2020 hasn’t been a good year for many and certainly not for Facebook. Multiple lawsuits have been filed against the social media giant and one of them includes a lawsuit by the Federal Trade Commission who wants to separate WhatsApp and Instagram from Facebook’s hold.
The Federal Trade Commission (FTC) is an independent agency of the United States government whose principal mission is the enforcement of civil U.S. antitrust law and the promotion of consumer protection. They prevent business practices that are unfair to the consumers, and unfair methods of competition.
Facebook is being accused of the latter one of the above where the complaints convey that Facebook has shown a pattern through which it crushes its competition by buying up relatively smaller companies before they become big enough to pose a threat to Facebook.
The lawsuit includes 48 states and regional attorney generals who have shown support towards it. A similar suit has been filed by the FTC as well and it clearly asks the court to remove WhatsApp and Instagram from Facebook’s control, making them two separate companies.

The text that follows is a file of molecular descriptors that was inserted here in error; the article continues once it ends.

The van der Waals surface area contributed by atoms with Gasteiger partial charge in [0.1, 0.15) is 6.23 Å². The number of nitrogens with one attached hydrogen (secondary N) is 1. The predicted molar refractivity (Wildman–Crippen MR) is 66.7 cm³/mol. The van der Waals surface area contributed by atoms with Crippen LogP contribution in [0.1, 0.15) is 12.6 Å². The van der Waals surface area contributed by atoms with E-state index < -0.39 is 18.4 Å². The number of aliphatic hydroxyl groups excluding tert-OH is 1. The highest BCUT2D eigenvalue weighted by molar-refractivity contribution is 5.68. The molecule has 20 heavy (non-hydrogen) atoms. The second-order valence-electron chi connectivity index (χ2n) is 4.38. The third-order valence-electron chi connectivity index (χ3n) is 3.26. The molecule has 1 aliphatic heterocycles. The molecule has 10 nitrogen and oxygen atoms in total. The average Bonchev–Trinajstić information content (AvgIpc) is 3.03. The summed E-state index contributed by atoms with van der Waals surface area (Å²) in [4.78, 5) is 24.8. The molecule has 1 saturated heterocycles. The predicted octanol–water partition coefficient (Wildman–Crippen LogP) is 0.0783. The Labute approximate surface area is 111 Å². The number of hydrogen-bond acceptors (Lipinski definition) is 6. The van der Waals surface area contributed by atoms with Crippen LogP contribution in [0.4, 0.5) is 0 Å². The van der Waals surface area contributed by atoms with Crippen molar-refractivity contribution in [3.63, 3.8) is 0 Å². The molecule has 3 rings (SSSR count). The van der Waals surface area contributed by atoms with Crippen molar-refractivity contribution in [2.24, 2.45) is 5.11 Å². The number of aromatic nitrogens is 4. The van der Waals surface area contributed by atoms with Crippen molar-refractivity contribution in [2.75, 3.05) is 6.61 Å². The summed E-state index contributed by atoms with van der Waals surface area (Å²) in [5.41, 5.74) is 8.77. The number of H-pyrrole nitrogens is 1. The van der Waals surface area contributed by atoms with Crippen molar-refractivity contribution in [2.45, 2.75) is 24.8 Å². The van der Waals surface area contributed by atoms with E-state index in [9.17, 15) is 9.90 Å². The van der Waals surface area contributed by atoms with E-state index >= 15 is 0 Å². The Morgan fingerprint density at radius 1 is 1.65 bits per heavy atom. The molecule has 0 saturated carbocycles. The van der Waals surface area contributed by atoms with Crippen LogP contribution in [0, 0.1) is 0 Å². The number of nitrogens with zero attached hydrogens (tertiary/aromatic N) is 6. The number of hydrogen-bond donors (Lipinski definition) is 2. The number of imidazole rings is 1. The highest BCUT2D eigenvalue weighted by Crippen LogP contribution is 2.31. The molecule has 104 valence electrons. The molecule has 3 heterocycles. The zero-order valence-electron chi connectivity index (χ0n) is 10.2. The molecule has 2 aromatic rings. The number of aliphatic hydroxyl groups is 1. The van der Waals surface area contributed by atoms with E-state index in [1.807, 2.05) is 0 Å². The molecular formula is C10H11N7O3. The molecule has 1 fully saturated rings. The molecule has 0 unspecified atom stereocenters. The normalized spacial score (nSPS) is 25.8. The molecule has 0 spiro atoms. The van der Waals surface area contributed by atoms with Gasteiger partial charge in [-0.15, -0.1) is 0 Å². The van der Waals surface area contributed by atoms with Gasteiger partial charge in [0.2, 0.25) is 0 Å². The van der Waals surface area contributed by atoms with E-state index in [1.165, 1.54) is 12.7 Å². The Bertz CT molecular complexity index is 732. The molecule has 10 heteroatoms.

“Our aim is to roll back Facebook’s anticompetitive conduct and restore competition so that innovation and free competition can thrive,” said Ian Conner, director of the FTC’s Bureau of Competition, in a statement.
“Years after the FTC cleared our acquisitions, the government now wants a do-over with no regard for the impact that precedent would have on the broader business community or the people who choose our products every day”, Facebook said in a newsroom statement.
Another point that stands in the favor of the lawsuit is whether Facebook’s acquisition made the service or the product worse from consumer’s point of view, certainly regarding privacy.
This lawsuit is the second major effort by the US Government to control and regulate the powers of a relatively huge tech company, the first one being the lawsuit against Google back in October where the company was allegedly practising illegal monopolization of the search and online ad market.